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The Impostor.

Byline: The Impostor

New research says that if youngsters listen to pop music in the morning it

energises their minds. So the Impostor made a phonecall to see whether Britney and Billie will soon be part of the curriculum at Harrow

Good morning, Harrow Headmaster's office. Admissions officer, speaking.

Groovy, baby! You're listening to Dr "G Jet", music professor of Old School Rap.

I beg your pardon?

I said a-hip-a-hop-a-hip with a heveddy-hip-hip-hop, you don't stop!

I think you have the wrong number.

No way, honey, I'm gonna keep on Hanging On The Telephone. And I'm here to tell you all about Dr Groove Jet's musical curr-i-cu-lum.

What is the purpose of this call, sir?

Is you is, or is you ain't, aware of the new studies that show how music can stimulate Simple Minds?

We have rather a large music department here at Harrow, so I think we know all about that, yes.

But I bet you don't have funky Spears or poppy Piper on your music courses.

I can't recall those composers. Are they English? We do have a huge number of visiting musicians who give pupils lessons, music facilities for boys at GCSE and A-level standard, and plenty of orchestral and choral societies.

Maybe you should Get Into The Groove because The Times They Are A-Changin'. Research shows that All The Young Dudes are revved up by pop music. If they Don't Know Much About History they will after they've listened to the great Sam Cooke.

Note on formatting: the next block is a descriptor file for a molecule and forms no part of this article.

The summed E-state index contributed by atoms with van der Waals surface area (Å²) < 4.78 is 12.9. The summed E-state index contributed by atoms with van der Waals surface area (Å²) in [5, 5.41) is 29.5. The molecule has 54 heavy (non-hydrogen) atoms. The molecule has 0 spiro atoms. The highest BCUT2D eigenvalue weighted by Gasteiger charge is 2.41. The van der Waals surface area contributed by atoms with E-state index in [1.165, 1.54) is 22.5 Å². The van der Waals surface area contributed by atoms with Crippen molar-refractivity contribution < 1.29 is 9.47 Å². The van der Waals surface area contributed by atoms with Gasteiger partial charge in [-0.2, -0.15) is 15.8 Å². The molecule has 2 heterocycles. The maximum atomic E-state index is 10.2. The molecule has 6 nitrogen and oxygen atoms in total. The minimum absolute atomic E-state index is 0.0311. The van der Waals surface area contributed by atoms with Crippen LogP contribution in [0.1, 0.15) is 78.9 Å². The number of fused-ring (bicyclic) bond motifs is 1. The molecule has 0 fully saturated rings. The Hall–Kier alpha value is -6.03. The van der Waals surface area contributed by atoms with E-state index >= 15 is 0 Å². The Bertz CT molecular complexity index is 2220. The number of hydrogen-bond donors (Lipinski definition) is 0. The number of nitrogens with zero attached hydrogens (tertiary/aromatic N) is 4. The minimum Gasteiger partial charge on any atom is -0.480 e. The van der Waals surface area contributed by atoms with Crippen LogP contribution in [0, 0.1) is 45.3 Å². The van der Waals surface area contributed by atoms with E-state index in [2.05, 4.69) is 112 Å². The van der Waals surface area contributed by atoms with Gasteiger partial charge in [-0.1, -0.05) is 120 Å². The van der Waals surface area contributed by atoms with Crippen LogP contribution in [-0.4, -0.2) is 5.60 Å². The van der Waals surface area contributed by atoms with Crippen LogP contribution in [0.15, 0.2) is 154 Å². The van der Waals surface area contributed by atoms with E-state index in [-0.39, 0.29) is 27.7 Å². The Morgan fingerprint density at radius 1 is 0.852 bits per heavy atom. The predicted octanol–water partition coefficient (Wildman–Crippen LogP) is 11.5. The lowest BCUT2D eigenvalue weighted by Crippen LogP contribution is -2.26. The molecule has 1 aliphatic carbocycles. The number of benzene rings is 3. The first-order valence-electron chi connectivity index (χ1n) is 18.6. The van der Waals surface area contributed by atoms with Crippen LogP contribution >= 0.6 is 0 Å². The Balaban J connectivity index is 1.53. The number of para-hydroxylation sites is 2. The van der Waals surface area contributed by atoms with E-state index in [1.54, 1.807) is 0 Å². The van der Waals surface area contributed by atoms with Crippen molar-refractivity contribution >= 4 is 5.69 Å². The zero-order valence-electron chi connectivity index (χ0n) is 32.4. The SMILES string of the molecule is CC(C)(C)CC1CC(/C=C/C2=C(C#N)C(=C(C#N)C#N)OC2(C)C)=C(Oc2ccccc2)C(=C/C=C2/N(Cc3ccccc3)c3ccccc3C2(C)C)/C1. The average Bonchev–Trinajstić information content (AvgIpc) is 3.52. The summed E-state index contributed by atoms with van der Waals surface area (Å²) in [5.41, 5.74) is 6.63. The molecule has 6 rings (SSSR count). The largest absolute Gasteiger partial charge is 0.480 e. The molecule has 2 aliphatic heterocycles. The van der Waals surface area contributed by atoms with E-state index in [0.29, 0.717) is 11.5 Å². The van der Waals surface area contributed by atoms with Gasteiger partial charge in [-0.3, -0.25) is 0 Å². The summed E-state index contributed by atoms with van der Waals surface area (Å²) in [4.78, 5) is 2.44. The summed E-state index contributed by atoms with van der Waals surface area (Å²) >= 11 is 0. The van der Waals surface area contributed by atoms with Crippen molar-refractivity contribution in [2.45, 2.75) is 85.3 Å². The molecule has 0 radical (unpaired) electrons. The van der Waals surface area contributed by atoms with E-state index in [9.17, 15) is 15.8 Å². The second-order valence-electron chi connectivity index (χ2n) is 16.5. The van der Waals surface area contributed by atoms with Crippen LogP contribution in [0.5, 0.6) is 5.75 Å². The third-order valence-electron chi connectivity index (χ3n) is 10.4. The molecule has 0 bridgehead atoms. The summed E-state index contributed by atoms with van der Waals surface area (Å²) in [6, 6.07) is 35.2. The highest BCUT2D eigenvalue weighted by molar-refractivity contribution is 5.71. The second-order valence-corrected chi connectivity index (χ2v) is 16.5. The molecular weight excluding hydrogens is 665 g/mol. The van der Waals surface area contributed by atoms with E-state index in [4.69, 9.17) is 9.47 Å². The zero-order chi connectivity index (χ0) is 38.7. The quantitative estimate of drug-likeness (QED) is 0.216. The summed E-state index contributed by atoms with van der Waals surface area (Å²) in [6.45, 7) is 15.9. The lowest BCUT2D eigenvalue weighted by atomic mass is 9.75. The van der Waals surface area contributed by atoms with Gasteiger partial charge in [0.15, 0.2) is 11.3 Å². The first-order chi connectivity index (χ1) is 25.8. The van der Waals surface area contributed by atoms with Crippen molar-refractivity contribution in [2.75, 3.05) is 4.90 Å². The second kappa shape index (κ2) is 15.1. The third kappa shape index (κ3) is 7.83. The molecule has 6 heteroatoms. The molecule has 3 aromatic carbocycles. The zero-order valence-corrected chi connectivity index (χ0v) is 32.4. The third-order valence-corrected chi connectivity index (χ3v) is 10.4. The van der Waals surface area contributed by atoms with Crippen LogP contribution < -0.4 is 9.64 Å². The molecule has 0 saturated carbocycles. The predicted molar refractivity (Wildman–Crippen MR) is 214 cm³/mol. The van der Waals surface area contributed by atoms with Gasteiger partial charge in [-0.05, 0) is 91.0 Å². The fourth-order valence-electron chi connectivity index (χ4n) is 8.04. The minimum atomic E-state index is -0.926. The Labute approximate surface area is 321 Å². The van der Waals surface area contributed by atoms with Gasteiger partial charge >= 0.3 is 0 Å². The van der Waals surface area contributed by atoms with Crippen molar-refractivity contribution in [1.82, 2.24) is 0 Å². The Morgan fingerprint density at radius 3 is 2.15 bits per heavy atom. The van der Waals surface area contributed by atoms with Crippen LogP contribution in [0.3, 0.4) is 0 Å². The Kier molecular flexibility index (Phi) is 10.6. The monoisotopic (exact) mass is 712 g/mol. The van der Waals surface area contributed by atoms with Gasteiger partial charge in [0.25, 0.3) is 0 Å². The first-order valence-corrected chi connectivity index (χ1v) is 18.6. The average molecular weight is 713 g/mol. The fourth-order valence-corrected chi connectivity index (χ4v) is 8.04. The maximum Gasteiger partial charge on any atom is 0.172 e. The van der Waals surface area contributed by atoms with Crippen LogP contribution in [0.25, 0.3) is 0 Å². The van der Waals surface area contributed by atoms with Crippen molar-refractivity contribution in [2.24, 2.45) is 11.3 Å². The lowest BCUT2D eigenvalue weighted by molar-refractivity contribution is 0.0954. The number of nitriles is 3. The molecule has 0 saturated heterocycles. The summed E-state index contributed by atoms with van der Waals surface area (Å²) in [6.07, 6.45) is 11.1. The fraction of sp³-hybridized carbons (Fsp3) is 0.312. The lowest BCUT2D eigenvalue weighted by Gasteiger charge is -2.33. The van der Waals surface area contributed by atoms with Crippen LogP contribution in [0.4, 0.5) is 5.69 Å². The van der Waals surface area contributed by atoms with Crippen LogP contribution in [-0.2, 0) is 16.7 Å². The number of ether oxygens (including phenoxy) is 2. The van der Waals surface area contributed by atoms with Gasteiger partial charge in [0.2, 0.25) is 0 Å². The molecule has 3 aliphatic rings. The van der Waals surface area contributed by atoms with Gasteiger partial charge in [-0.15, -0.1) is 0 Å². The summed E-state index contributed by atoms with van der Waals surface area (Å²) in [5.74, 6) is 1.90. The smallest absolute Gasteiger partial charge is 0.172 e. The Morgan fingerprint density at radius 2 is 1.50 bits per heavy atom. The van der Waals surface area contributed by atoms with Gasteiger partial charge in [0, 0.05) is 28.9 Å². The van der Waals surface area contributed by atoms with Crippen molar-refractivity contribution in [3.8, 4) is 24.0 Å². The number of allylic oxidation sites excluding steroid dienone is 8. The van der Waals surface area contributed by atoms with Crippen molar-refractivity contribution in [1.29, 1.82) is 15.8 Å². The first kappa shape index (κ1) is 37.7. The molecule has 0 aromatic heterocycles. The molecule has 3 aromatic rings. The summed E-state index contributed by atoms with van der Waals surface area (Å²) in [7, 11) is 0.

I'm sure all areas of music are looked at within our music department.

So do you Play That Funky Music White Boy to the kids?

We're not talking about kids here but young adults, aged 13-18.

That means they're ripe and ready to rap.

The boys listen to many kinds of music in their own rooms. Most mornings they have Chapel, so they hear various kinds of music within that context.

Hallelujah, sister, let's have some Funk Soul Brother. Bring on Aretha Franklin!

We have a theatre that puts on musicals, we have concerts, and the boys perform recitals, so there's ample emphasis given to music here.

What about combining music with dance? Break-dancing, in which the participant spins on his head, increases blood flow to the brain and makes him think better. Or he could try a good old-fashioned pogo to God Save The Queen.

Spinning upside-down to the National Anthem? It all sounds rather strange. I'm not sure that Harrow is ready for this.

That reminds me of my favourite Aerosmith song, Eat The Rich, there's only one thing that they're good for...

Goodbye. (Click.)
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Copyright 2001 Gale, Cengage Learning. All rights reserved.

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Title Annotation:Features
Publication:The Mirror (London, England)
Date:Feb 3, 2001
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